There is something cheerfully cyberpunk about smartphones. Maybe it's the often dramatic and slightly dystopian sounding futuristic labels. Samsung S7 'Edge', Sony 'Xperia' Z5, 'HTC' 10, Google 'Nexus' P6.
Whatever resonates with you, they are such a big part of our personal and business life, they have ceased to be an accessory and become an appendage of the modern human.
The smartphone market is a dynamic and vibrant arena but it is also fickle. Nokia handsets were once at the top of the mobile tree, but has witnessed rapid decline from 2008 when it held 38.6 per cent of the global market. By 2013, Nokia's market share had fallen to 13.9 per cent, a decline of nearly 25 per cent in only five years.
At the time of writing, August 2016, Blackberry is considering exiting the mobile market altogether as its share of sales dropped to 0.2 per cent Q1 2016. A long way from the healthy 20.1 per cent of the market it held in Q1 2009.
In June this year, leading online technology magazine TechRadar offered its judgement on the best smartphones of 2016. The Sony Xperia Z5, my own smartphone of choice, complete with the dominant Android operating system came a credible sixth while the Samsung Galaxy S7 Edge, also using an Android operating system, secured the number one slot.
Handsets which also featured included the iPhone 6S Plus, described by TechRadar as 'the best phone Apple ever made', Oneplus 3, and the LG G5.
Samsung's top billing and the fact that most of the top 10 smartphones use the Android operating system comes as no surprise. In Europe's top five markets known as the EU5 - France, Germany, Italy, Spain and United Kingdom – Samsung and Android, the smartphone software, clearly hold sway.
According Kantar Worldpanel, a leading company in global consumer knowledge and shopper insight, of the five biggest European markets, Android handsets accounted for the most sales, easily out selling iOS and Windows software.
Spain enjoyed the biggest share of handsets using the Android operating system with an impressive 92.8 percent sold. By comparison, Britain had the lowest market share with 58.6 of all smartphones sold using the Android operating system. Across the five markets, handsets with Android operating systems accounted for 77 per cent of all sales. Apple's iOS design used in its iPhones secured a market share of 18.3 percent while Windows held the third largest share with 4.2 per cent of all phones sold.
Samsung was the dominant smartphone brand across the EU5 holding a clear market lead in some nations while being challenged closely in other countries.
“In Germany, Samsung accounts for nearly half of all smartphones sold, with Apple and Huawei fighting for the remainder,” Dominic Sunnebo, Business Unit Director for Kantar Worldpanel ComTech Europe, revealed. “In Great Britain...the brand battle is also much closer. Samsung accounts for 36.2 percent of smartphones sold in the period (three months to May 2016), with Apple trailing closely at 36 percent thanks to a strong showing by the iPhone SE.”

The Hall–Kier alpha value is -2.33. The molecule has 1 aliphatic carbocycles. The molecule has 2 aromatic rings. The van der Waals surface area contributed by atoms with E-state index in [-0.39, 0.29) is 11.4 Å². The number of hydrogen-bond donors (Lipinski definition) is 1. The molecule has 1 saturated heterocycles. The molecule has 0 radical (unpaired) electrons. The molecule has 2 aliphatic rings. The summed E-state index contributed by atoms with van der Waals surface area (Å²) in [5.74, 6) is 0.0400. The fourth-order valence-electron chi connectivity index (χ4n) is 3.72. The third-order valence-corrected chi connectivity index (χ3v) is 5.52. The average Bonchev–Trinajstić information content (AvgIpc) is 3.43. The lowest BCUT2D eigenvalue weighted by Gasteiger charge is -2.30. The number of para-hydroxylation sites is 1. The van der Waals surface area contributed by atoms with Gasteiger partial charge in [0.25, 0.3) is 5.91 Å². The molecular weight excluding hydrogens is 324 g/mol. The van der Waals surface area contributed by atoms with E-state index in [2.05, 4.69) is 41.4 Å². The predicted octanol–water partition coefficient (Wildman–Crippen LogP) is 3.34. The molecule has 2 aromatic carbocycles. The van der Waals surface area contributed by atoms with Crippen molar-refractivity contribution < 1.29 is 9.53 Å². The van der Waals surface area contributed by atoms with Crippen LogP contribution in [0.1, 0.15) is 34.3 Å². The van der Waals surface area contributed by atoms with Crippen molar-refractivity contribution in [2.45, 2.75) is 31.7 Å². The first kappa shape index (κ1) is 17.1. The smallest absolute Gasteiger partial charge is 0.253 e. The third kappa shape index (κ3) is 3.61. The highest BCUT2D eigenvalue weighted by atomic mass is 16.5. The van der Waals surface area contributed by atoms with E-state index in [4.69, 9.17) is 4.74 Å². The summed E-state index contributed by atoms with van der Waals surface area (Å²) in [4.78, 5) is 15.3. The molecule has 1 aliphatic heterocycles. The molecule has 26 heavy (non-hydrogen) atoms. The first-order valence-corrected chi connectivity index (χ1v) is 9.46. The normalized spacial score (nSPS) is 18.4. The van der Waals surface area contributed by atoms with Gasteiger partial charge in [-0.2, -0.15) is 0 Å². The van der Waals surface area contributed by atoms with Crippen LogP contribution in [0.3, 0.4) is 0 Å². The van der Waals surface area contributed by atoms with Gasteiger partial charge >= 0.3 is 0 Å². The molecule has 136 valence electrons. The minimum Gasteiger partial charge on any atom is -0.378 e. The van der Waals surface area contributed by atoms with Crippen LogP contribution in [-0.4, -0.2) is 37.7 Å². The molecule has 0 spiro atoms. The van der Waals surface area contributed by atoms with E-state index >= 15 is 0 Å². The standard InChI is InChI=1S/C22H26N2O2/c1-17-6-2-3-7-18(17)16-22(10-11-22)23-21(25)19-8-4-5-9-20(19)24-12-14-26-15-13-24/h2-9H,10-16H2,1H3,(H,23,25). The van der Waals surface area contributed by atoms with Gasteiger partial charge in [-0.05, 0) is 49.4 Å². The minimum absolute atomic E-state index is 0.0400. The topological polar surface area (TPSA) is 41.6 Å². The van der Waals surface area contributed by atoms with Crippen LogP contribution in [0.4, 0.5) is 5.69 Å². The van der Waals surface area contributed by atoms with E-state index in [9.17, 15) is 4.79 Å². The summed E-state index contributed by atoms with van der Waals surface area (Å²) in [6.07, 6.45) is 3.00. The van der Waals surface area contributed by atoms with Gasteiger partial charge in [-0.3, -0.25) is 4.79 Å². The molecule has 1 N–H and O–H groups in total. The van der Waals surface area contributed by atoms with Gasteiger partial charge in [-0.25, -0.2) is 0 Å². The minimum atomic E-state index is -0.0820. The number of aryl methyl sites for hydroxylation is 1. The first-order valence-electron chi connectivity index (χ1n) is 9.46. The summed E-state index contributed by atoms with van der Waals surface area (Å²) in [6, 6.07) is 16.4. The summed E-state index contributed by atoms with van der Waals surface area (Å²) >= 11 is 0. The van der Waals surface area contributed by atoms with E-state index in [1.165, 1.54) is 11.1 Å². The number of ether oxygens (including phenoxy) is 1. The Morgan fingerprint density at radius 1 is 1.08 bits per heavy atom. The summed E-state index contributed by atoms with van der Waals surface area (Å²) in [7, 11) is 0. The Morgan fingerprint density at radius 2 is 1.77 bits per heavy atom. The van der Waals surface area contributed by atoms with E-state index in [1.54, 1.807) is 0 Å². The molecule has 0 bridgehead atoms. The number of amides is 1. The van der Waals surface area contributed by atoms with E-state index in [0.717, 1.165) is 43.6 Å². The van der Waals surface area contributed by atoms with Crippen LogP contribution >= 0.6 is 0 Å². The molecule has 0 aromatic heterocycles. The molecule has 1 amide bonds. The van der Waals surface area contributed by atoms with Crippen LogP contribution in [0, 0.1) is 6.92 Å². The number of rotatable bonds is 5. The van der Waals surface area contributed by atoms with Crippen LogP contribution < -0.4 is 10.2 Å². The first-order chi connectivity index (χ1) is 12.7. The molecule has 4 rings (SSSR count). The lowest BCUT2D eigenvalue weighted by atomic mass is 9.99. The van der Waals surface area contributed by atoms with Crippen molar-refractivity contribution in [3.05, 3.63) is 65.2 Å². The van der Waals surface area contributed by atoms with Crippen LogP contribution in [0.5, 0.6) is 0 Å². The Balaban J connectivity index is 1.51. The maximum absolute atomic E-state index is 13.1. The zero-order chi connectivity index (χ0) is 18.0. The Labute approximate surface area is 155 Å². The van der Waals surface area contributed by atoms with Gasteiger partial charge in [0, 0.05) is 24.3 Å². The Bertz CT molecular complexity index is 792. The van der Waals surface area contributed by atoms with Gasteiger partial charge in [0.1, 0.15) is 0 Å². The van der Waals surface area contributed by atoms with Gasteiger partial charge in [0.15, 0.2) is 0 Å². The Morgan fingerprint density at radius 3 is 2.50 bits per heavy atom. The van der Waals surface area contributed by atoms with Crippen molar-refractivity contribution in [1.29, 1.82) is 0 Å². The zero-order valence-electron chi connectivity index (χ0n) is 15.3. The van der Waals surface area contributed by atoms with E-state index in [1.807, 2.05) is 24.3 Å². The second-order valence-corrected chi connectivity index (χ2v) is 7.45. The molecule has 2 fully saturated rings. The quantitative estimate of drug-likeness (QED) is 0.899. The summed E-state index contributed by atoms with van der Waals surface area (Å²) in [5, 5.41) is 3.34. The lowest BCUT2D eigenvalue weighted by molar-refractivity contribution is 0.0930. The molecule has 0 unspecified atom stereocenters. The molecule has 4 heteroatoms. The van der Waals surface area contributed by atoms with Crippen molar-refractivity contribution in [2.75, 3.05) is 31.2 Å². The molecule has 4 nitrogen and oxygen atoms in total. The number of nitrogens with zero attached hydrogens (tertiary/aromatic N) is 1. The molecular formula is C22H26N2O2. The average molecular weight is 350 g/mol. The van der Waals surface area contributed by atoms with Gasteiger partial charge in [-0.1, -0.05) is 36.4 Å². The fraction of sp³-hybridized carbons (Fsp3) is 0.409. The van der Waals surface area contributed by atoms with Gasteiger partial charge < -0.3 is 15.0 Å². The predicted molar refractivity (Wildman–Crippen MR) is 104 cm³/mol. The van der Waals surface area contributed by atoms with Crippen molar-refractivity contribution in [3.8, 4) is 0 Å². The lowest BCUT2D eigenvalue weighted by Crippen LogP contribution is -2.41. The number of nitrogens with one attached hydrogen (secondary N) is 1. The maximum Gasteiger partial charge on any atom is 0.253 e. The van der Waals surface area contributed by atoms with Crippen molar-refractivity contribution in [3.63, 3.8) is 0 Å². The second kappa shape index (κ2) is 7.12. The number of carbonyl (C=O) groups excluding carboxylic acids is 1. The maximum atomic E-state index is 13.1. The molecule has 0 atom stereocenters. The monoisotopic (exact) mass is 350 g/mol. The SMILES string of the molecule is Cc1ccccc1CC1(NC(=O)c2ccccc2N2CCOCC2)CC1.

So, while Samsung is the leading consumer smartphone of choice across the five nations it is facing competition from Apple, and new-kids-on-the-smartphone-block Huawei.
The Chinese company secured third place across the five major European markets growing by a healthy 7.4 percent year on year for a 12.5 percent share of the European top five market smartphone sales in the three months to May 2016.
The most lucrative markets for Huawei were to be found in Spain and Italy where the company grabbed an impressive 21 percent share of consumer sales. In both these countries the P8 Lite model proved immensely popular.
The company also have sponsorship deals with Bundesliga club Borussia Dortmund and La Liga giants Atletico Madrid, while globally the Chinese corporation shifted an impressive 28.8 million units in Q1 of 2016. Samsung sold 81.1 million, and Apple shifted 51.6 million units in the same period.
Both Spain and Italy have also witnessed a decline in the sales of Samsung handsets. The Korean company's sales dropping by 7.6 percent in Spain and 5.6 percent in Italy, though in both nations the smartphone manufacturer still remains the top selling brand.
In France, however, Huawei, trails local favourite Wiko, also manufactured in China. Wiko, founded by French businessman Cedric Wilmots, has its head office, design and marketing teams in Marseille. Wiko, however, is now majority owned by Chinese technology group Tinno Mobile and the handsets manufactured in China.
The choice of smartphone, basically a small computer, has become as important to business efficiency as the desk, telephone and filing cabinet was in the 1970's.
The smartphone global marketplace is a high intensity, extremely lucrative and competitive market, and there is no reason to suspect that is about to change, not least across the EU5.
Read the August 2016 issue of Business Review Europe magazine.